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PIC shenanigans show BEE’s fraudulent centre


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PIC shenanigans show BEE’s fraudulent centre

PIC shenanigans show BEE’s fraudulent centre

31st March 2020


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It cannot have escaped notice that the litany of corporate governance transgressions exposed in the recently released report of the Mpati Commission all concern investments made by the Public Investment Corporation’s (PIC's) Black Economic Empowerment support vehicle.

Established in 1999, the R123-billion Isibaye Fund’s mandate is ‘impact investment’, which the PIC interprets to mean ‘social returns’ such as ‘empowerment and transformation’. While the PIC insists that these investments must generate returns, this has clearly not been the case in many instances. Something upward of one third of the Isibaye Fund’s investments (R30-40-billion) was investigated by the Mpati Commission and, amidst the orgy of self-enrichment and fee-gouging revealed, all were found inadequate.  


In practice, the 10 cases investigated boiled down to investing in the business proposals of politically prominent ‘insiders’, including the PIC’s own staff and board members. Favouring a connected elite it is entirely consistent with the way BEE is widely interpreted and practised throughout the South African economy. It surely does not require further demonstration to show that there is nothing ‘broad-based’ about the policy.

It needs to be further pointed out that little if any of this investment was into proposals which would boost domestic fixed investment. Jayendra Naidoo’s R9.4-billion loan was for nothing more than buying shares in Steinhoff, which is very nice for Naidoo but never likely to have any positive impact on either the PIC’s portfolio or the wider economy. Iqbal Surve’s AYO Techology Solutions was punted, by its owner, for its potential in the emerging knowledge economy. This is indeed a growing sector but the company was so absurdly overvalued (by over 4 000 percent), with the collaboration of PIC CEO Dr Dan Matjila, that the investment cannot possibly generate positive net returns for the PIC’s stakeholders.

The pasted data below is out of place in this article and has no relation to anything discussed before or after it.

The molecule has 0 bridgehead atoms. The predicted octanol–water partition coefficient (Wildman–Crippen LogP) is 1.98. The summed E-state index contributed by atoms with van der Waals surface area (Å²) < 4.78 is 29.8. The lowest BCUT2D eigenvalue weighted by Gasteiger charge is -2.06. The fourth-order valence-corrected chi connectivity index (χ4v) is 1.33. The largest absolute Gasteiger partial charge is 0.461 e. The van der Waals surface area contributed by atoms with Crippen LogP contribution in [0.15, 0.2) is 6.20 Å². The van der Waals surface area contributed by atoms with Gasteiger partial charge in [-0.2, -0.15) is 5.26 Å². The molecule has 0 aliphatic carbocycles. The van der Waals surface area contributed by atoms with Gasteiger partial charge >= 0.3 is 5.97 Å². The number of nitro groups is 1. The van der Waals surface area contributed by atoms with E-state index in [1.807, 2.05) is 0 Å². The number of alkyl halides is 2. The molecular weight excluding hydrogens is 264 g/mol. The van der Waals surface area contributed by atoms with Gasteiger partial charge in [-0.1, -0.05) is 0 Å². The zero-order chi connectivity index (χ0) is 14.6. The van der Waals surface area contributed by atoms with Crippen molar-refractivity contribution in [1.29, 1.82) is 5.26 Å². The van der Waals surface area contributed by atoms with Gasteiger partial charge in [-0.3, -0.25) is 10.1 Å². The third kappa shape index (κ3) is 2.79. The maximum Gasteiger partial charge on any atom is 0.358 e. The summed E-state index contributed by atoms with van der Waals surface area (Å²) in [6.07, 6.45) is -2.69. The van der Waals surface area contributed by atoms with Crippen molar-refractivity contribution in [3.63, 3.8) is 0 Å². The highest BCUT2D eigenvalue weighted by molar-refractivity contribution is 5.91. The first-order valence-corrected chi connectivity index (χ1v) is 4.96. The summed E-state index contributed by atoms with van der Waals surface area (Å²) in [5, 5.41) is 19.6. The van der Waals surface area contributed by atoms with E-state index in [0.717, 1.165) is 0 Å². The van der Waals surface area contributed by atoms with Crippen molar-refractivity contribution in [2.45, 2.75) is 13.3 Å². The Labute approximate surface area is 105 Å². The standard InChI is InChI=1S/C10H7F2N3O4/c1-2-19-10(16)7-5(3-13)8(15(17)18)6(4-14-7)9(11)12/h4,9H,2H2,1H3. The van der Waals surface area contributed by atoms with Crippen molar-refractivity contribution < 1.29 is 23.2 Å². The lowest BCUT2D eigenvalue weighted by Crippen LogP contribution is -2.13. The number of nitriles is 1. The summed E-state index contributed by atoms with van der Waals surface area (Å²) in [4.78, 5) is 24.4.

With Steinhoff’s disgrace, the PIC investment is of course well under water, but Naidoo is not out of pocket. He walked away with fees and commissions of R136.8-million. He and others were paid handsomely to, at best, shuffle money around, not to innovate and contribute to genuine wealth creation. The most egregious cases of fee gouging occurred among the PIC’s own staff. One Wellington Masekeza, an assistant to CEO Dr Matjila demanded an ‘arranging fee’ of R95-million for SA Home Loans’ R9-billion loan application. The Mpati Commission’s opinion is that this boiled down to ‘soliciting a bribe’ for doing what was after all nothing more than Masekeza’s job.

Ever since the tenure of Brian Molefe as CEO of the PIC after the millennium, the pension fund manager has referred to itself as ‘an activist investor’. Its model was the California Public Employees Retirement System (CALPERS), the biggest pension fund in the USA (worth US$300-billion). But while CALPERS has indulged in social causes at the margin – withdrawing from Tobacco investments, agitating for cheaper AIDS drugs and acting as an early mover on green energy – the pension funds activism has mostly been conventional. In other words, it has focused on issues like underperforming investments, corporate disclosure and executive remuneration. It is also entirely transparent, reporting the performance of all investments in real time via its website. In openness alone, the contrast with the PIC’s Isibaye Fund is absolute.

While quoting the CALPERS example, the PIC has chosen to interpret activist investing through a racial lense. Its Isibaye Fund, in particular, has come to support only BEE and ‘transformation’. The PIC’s voice has been muted on all other shareholder activist issues and the Isibaye fund has been entirely silent. It would seem that the approach of the latter is that if some black person somewhere benefits from its investment, it has met its mandate.

The Mpati Commission report makes it clear that many among the PIC’s senior management and directors are up to their necks in fraud. There will be those who argue that this is a function of personality and circumstance and therefore not irrevocably linked to BEE policy. ‘A few bad men and women’, they will say.

But this is not the full picture. The report is a portrait of elite enrichment, insider dealing, fudged rules and investments delinked from returns. That is the essence of BEE as practised under the African National Congress government.   

David Christianson was commissioned by the Institute of Race Relations to write this article




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